Internal Auditory Canal – Anatomy, Blood and Nerve Supply

The internal auditory canal (IAC), also referred to as the internal acoustic meatus lies in the temporal bone and exists between the inner ear and posterior cranial fossa. It includes the vestibulocochlear nerve (CN VIII), facial nerve (CN VII), the labyrinthine artery, and the vestibular ganglion. Knowledge of the anatomy and relationship of these structures plays a vital role during the evaluation and management of diseases involving the internal auditory canal.

Structure and Function

The internal auditory canal begins in the temporal bone within the cranial cavity at an oval-shaped opening called the porus acusticus internus. The canal runs through the petrous segment of the temporal bone, which is located between the inner ear and posterior cranial fossa. It is lined by dura and filled with spinal fluid. The rounded and smooth canal is on average 8.5mm (5.5 to in length and about 4mm in diameter.

The canal narrows as it moves towards the fundus, a thin cribriform plate of bone that marks the lateral boundary of the canal. The fundus separates the internal auditory canal from the cochlea and vestibule which are located in close proximity. It is divided into superior and inferior segments by the transverse crest (also called falciform crest). The superior half is further divided into anterior and inferior segments by Bill’s bar, a vertical crest of bone named after otologist Dr. William House. These two spines form three distinct osseous structures through which the facial and vestibulocochlear nerves branches can be found in a consistent pattern, represented by figure 1. The posterior portion of the fundus is filled with a macula crista, which is a series of very small openings that the vestibular nerves pass to reach the superior and inferior semicircular canals.

The vestibulocochlear nerve runs most often posteriorly to the facial nerve in the internal auditory canal. In the lateral segment of the internal auditory canal, about 3 to -4mm from the fundus, the cochlear and vestibular nerves join to form one common nerve. The vestibular portion is further segmented into the superior and inferior portions at the fundus. The superior portion of the vestibular nerve innervates three structures- the superior and lateral semicircular canals, and the utricle. The inferior portion innervates the remaining vestibular structures- the posterior semicircular canal and the saccule. The afferent projections from both the superior and inferior vestibular nerves join in the IAC at the vestibular ganglion, often called the Scarpa ganglion. Interestingly, the vestibular ganglion is one of the first ganglions to reach full mature size, at as early as the first week of postnatal life.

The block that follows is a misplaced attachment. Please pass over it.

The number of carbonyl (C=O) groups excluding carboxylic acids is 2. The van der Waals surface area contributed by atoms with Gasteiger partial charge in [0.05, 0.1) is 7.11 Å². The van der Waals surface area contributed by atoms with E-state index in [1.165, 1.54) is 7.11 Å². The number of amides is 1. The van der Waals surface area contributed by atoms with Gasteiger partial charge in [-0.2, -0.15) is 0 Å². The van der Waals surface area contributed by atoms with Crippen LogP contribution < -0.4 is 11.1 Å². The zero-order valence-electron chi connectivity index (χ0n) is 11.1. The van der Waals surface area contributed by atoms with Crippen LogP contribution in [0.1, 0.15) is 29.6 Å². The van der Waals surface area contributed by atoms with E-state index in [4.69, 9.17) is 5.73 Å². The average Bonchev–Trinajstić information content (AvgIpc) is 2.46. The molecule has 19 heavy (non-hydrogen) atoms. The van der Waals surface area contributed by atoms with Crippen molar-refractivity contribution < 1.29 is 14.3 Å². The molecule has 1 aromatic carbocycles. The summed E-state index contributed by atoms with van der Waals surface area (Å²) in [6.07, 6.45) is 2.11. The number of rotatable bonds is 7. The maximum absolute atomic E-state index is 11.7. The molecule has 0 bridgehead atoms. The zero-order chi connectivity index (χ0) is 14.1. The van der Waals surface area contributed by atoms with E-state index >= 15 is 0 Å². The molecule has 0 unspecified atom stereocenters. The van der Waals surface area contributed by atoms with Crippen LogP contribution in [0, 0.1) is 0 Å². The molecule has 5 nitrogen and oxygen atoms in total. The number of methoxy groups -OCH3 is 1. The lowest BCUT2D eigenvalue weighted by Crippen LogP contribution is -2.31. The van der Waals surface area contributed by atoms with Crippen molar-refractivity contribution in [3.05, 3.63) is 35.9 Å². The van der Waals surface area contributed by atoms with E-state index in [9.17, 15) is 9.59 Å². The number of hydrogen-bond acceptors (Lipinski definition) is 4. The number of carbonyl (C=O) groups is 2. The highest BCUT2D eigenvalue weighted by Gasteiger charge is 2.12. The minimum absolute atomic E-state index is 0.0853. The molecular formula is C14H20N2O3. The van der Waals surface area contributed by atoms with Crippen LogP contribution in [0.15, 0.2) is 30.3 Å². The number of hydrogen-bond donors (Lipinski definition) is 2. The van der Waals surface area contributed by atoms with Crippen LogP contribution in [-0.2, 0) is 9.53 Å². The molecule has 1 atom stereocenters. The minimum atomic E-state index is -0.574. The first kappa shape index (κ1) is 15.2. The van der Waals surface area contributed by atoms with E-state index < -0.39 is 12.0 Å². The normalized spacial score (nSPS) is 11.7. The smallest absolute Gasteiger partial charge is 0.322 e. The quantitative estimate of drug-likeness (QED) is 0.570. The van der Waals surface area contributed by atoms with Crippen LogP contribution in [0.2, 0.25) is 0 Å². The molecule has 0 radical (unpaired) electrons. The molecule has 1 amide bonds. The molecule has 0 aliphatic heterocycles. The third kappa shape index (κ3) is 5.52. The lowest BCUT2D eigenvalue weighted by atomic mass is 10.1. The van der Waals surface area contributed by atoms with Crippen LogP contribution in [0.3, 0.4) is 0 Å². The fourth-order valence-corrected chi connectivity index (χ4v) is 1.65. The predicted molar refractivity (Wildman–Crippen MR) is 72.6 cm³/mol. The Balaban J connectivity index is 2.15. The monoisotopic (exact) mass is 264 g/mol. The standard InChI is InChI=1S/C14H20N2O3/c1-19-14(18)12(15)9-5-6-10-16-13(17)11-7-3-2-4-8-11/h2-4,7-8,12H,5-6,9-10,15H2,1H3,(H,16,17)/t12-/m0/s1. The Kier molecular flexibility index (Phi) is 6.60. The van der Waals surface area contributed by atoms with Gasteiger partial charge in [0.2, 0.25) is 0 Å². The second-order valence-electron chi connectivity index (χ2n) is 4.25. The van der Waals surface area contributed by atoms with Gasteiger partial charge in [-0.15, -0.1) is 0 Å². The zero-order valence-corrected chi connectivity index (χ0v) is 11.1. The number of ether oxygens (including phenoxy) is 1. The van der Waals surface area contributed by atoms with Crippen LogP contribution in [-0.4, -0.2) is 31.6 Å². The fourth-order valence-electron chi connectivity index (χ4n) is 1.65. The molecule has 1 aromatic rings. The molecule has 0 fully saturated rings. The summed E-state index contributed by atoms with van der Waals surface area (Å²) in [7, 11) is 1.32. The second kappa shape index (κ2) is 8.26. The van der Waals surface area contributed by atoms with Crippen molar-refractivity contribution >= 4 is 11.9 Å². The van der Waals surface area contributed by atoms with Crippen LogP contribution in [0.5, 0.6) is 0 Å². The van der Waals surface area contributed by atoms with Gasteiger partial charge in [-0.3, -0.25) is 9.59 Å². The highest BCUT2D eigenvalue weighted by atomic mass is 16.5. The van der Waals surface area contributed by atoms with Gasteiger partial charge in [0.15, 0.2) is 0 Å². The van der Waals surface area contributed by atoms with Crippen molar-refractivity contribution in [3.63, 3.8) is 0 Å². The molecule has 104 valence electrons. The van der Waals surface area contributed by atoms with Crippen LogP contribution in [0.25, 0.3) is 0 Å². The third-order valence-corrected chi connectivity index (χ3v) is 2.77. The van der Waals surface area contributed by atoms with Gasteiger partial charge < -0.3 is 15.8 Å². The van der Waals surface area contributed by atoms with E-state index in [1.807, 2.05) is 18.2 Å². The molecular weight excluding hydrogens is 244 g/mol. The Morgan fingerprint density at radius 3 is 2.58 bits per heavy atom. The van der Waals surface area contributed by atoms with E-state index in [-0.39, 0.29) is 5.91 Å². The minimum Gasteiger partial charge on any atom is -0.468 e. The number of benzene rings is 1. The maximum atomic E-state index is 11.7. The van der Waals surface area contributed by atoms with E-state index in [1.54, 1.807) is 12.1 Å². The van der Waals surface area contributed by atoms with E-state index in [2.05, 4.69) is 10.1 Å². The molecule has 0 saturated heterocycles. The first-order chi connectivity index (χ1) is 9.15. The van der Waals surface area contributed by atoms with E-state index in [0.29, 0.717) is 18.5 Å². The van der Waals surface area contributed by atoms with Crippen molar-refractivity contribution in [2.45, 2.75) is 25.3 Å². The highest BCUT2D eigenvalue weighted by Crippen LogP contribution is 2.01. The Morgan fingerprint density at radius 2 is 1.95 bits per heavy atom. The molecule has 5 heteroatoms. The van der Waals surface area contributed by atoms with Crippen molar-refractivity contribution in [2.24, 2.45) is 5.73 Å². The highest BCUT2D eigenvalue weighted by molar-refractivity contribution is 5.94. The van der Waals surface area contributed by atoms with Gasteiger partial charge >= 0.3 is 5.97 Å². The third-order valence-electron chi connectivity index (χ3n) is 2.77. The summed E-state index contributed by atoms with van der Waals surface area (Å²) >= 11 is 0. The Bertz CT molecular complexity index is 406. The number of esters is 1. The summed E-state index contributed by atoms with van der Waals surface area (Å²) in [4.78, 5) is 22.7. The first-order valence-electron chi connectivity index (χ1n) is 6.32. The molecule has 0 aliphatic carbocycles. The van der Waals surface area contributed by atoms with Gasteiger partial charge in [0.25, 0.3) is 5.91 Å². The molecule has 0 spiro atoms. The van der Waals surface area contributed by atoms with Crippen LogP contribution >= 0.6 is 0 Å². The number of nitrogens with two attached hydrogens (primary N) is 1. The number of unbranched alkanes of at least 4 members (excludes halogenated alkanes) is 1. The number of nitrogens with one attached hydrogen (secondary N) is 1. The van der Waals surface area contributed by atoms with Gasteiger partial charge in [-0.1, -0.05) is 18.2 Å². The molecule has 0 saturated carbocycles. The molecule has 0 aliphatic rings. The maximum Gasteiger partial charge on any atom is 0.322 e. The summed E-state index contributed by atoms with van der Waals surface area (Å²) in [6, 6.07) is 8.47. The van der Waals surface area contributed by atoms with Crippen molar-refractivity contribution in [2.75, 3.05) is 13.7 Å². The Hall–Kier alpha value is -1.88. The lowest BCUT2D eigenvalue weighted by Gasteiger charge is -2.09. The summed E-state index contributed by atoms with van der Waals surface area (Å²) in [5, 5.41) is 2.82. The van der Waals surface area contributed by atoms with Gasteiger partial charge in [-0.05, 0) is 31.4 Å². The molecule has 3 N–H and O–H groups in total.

The singular canal is a significant landmark during surgery of the internal auditory canal and labyrinth. It carries the posterior ampullary nerves (PAN) and enters the internal auditory canal in the postero-inferior aspect near the fundus. The PAN innervates the ampulla of the posterior semicircular canal and joins the saccular nerve within the internal auditory canal to form the inferior vestibular nerve.

The facial nerve is found most often in the antero-superior quadrant of the internal auditory canal. The facial nerve exits the internal auditory canal at the meatal foramen and continues towards the geniculate ganglion as the labyrinthine segment. The nervus intermedius is a branch of the facial nerve located posteriorly to the facial nerve and anterior to the superior vestibular nerve in the internal auditory canal. It carries the sensory and parasympathetic fibers of the facial nerve and joins the main motor root of the facial nerve at the geniculate ganglion.

Blood Supply and Lymphatics

The entire inner ear receives vascular supply from the labyrinthine artery (LA), also called the internal auditory artery, which is most often a branch of the anterior inferior cerebellar artery (AICA) but can also branch from the basilar artery in a minority of cases. The LA enters the IAC medially in the anteroinferior portion of the porus acusticus internus and courses between the cochlear and facial nerve. It divides into its two terminal main branches at the fundus, the anterior vestibular artery, and the common cochlear artery.



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